and heritage, and to educate others about sign language and its importance as an essential human right. Gertz also said that Ohlone College board of trustees had given proclamation of Deaf Studies division to acknowledge this month as Deaf Celebration Month at the Ohlone campus. For more information about this event visit: http://www. cad1906.org.
State task force changes course repeatability By JOE NICHOLS News editor
As the deadline to implement the recommendations of the Statewide Student Success Task Force approaches, one of the biggest changes will be to Ohlone’s repetition and repeatability policy. This change will directly affect music art theater and dance classes, according to Ohlone Vice President of Academic Affairs, Jim Wright.
The new changes will also place many music ensemble classes under the community education program. Under this program, the band ensembles will no longer be for credit classes. According to Jeff O’Connell, community education classes cannot be run at a loss to the college. The California Education Code requires that any community education classes cannot be operated at a loss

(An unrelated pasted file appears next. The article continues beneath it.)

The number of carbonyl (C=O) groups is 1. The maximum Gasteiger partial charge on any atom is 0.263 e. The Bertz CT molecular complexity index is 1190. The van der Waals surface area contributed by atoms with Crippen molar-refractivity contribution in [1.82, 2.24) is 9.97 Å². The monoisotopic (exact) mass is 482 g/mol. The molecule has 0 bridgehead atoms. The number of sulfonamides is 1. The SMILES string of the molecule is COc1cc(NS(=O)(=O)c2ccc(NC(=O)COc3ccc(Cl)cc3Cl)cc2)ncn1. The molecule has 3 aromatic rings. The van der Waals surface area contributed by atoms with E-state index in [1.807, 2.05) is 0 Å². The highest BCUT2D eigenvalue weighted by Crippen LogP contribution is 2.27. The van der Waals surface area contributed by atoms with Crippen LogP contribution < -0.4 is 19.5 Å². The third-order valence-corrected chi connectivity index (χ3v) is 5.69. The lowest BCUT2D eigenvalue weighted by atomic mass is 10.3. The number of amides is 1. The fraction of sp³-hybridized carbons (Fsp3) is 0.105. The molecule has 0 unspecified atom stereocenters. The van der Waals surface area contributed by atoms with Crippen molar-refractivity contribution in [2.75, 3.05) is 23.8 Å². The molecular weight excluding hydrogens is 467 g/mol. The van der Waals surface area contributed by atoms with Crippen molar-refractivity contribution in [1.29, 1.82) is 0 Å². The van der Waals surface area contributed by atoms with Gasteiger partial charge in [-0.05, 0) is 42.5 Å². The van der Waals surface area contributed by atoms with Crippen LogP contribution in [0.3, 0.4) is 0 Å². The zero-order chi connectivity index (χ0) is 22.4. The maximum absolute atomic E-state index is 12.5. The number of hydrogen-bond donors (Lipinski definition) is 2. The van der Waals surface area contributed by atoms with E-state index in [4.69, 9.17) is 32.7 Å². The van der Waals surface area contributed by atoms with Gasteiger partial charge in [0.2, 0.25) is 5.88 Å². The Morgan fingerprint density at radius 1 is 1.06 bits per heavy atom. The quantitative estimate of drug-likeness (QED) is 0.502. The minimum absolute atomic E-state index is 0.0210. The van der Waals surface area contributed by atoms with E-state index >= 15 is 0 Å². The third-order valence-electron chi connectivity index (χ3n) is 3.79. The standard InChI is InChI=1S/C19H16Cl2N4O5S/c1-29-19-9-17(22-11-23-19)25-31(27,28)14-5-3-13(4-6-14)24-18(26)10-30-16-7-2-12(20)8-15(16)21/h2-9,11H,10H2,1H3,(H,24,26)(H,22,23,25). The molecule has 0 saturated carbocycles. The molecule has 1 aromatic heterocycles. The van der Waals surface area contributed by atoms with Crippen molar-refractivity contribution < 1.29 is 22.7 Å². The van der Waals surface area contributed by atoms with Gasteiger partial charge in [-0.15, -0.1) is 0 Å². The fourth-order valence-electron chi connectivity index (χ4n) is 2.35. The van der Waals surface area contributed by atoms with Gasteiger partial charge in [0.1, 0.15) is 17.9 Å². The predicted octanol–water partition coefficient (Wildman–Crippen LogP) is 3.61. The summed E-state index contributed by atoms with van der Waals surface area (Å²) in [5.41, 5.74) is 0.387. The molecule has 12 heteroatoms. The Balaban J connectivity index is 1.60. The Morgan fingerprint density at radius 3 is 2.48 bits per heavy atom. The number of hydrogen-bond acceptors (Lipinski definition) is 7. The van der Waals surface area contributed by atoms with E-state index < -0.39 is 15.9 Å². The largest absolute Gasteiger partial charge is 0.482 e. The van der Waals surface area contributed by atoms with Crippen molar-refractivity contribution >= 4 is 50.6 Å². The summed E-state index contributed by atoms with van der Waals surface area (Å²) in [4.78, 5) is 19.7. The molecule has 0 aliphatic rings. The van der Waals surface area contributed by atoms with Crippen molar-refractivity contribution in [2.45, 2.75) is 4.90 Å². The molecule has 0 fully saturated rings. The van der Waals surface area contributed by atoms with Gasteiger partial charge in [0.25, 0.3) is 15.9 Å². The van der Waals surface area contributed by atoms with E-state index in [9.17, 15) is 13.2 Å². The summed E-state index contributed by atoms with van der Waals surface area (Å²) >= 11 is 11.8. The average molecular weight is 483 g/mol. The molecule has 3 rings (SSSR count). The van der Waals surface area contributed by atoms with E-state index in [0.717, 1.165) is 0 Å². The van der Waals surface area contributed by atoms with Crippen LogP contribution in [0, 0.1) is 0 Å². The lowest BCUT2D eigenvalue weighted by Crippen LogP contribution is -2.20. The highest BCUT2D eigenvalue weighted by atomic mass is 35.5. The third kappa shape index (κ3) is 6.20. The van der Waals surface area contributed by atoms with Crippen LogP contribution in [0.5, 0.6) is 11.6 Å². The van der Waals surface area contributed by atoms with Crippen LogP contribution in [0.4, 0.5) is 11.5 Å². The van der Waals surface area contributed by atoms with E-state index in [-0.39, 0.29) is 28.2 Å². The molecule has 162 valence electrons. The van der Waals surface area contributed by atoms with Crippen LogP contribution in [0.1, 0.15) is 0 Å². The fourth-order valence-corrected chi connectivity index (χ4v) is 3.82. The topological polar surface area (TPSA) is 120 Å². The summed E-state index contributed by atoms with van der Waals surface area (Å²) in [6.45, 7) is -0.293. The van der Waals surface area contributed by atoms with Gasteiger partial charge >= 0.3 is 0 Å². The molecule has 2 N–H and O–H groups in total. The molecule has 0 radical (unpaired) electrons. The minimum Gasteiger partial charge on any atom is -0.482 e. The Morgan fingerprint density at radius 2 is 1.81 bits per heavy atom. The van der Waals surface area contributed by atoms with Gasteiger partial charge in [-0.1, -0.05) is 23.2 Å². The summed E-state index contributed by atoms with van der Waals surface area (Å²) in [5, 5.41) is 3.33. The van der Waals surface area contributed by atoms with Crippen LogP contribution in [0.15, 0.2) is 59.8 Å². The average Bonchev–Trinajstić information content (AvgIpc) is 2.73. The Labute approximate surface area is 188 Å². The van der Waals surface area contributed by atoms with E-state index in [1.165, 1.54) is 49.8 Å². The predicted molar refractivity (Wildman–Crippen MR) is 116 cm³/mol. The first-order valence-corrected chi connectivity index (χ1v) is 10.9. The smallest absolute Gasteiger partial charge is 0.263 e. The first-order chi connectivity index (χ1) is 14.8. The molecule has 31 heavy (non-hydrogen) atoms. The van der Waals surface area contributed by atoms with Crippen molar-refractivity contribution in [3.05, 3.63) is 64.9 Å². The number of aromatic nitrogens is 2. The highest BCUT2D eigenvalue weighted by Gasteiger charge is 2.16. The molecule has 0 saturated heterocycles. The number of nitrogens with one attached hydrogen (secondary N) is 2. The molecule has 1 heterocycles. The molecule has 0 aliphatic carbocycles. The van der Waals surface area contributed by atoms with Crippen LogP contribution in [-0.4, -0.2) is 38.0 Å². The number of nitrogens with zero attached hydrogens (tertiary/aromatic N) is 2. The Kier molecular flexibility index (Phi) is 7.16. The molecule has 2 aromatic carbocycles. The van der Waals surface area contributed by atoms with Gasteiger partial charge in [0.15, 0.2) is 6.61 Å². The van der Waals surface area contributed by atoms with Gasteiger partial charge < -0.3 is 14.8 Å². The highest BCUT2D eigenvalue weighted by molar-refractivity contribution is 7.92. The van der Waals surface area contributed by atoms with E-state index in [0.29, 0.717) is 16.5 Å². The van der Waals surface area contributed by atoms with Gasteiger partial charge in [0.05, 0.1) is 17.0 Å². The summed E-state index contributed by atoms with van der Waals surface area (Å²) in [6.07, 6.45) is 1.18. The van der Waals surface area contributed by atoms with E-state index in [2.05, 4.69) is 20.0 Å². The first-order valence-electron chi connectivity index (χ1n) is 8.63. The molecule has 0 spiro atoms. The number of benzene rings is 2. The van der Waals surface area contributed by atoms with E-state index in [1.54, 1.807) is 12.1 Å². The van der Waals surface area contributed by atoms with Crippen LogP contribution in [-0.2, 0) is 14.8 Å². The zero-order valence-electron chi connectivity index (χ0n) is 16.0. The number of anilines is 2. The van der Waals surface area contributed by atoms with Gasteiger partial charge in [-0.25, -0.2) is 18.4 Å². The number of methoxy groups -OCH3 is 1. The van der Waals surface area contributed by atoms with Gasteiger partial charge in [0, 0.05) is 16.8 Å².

to the college at all. The new amendments have already begun to be implemented. Repetition is defined by Title V of the California Education Code that when a student enrolls into a course and receives a grade of C or better and then re-enrolls in the same course. The education code defines repeatability as a limit on the number of times a student can retake a course to fix a
substandard grade. Substandard grades as defined in the education code as any grade below a C- in a letter-graded course and a no credit or no pass in credit no credit or pass fail type courses. Under the current state and district rules, a student has three chances to enroll in an academic class. Art, music, theater and dance classes allow a student to re-enroll up to four times.